EU Exploring Irish Backstop Options to Help May on Brexit, Source Says
(Bloomberg) -- European Union officials are exploring how to unlock a wider Brexit deal by making the so-called Irish border backstop more palatable to the U.K., according to a person familiar with the deliberations.
In February, the EU laid out a detailed plan for avoiding a hard border on the island of Ireland, a proposal that would effectively keep Northern Ireland in the bloc’s customs union and parts of the single market as a last resort. But that approach would amount to erecting a customs frontier between Northern Ireland and mainland Britain, which U.K. Prime Minister Theresa May says is unacceptable.
The EU accepts that its original version was heavy-handed and indicated a lack of trust in Britain, according to the person, who asked not be identified because deliberations are confidential and no formal alternative proposals have yet been tabled. Still, there’s no question of the EU side backing down on the principles behind the backstop.
The search for a version of the backstop more politically acceptable to the U.K. is key to the entire Brexit process. The Irish question must be solved to allow the two sides to reach an accord on a withdrawal agreement and avert the risk of Britain crashing out of the bloc without a deal.
In a speech in Dublin on Wednesday, Irish Agriculture Minister Michael Creed said he’s
“confident” progress can be made on agreeing a backstop, though warned the timetable for doing so is “challenging.”
The U.K. side is also working on proposals to find a solution to the border issue. But May needs to keep her allies in the Northern Irish Democratic Unionist Party onside, as without them she doesn’t have a majority in Parliament. For the DUP, any barriers between Northern Ireland and Britain would be unacceptable.
DUP lawmakers are getting suspicious about the concessions the U.K. government may be prepared to offer the EU. Bloomberg reported in July that one option being considered is keeping Northern Ireland aligned with some EU rules after Brexit and setting up regulatory checks between Northern Ireland and Britain. DUP lawmakers repeatedly questioned Brexit Secretary Dominic Raab on Tuesday as to whether there would be a regulatory border in the Irish Sea. Raab stopped short of ruling it out.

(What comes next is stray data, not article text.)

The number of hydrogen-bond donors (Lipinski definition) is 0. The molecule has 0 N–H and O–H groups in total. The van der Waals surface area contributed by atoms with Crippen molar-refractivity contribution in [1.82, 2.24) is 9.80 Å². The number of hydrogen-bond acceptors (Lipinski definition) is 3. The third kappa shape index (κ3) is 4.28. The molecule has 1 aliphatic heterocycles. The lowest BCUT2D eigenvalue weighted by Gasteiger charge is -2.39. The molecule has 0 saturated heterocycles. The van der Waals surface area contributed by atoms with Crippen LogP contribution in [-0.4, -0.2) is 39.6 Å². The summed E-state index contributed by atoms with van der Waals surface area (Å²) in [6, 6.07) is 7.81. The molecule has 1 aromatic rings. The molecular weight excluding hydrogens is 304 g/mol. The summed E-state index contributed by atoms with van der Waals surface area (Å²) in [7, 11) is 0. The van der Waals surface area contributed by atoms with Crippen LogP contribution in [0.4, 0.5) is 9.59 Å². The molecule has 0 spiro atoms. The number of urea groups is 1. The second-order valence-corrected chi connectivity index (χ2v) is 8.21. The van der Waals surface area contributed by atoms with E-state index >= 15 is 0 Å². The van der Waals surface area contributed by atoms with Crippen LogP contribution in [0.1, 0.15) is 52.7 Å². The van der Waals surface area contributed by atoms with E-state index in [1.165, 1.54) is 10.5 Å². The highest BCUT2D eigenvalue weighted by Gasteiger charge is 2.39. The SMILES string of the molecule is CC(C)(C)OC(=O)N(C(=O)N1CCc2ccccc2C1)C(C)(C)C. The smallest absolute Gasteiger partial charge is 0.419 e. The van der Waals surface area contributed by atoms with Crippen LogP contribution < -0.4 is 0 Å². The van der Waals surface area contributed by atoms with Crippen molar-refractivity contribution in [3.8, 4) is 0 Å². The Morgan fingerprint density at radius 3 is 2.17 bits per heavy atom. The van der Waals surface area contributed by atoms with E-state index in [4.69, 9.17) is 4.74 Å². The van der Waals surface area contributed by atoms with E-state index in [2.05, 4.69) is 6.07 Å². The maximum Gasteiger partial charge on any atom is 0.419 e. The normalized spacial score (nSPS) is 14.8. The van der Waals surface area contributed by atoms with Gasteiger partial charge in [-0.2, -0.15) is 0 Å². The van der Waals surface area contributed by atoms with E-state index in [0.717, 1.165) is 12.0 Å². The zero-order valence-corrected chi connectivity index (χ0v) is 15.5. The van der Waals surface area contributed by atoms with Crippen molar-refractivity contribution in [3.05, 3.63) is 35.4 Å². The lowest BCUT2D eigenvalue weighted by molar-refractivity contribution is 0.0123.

“We will not allow anything to be done that would threaten either the territorial or constitutional integrity of the United Kingdom,” he said.
Chief EU Brexit negotiator Michel Barnier has said he’s open to suggestions on how to solve the problem and in July said a way forward could be found. “We need to de-dramatize things,” he said.
The EU’s willingness to help May lies behind Barnier’s request last week for more detail from Britain on what goods cross into Northern Ireland from the mainland, the person said. There may be many areas where there’s little trade, for example, which would mean those sectors would need minimal monitoring on an ongoing basis, the person said.
A second area being explored is the circumstances under which the backstop would be triggered. If the EU and U.K. government can demonstrate that relatively few triggers for the backstop are in play, that may help sell it to the DUP.
Still, there’s a real risk the Northern Irish party will reject any form of a backstop, no matter how watered down, the person said.
While the Irish government still wants a backstop to ensure no border re-emerges after Brexit, Prime Minister Leo Varadkar has also said he’s not “hung up” on the precise version of the legal text. What’s important is the outcome, he said.
Relatively little progress is expected in coming weeks, the person said, with only a cursory discussion on Brexit expected at an EU leaders summit in Salzburg, Austria, this month. November is a more realistic timeframe for a deal, according to the person.
Ireland’s Creed say
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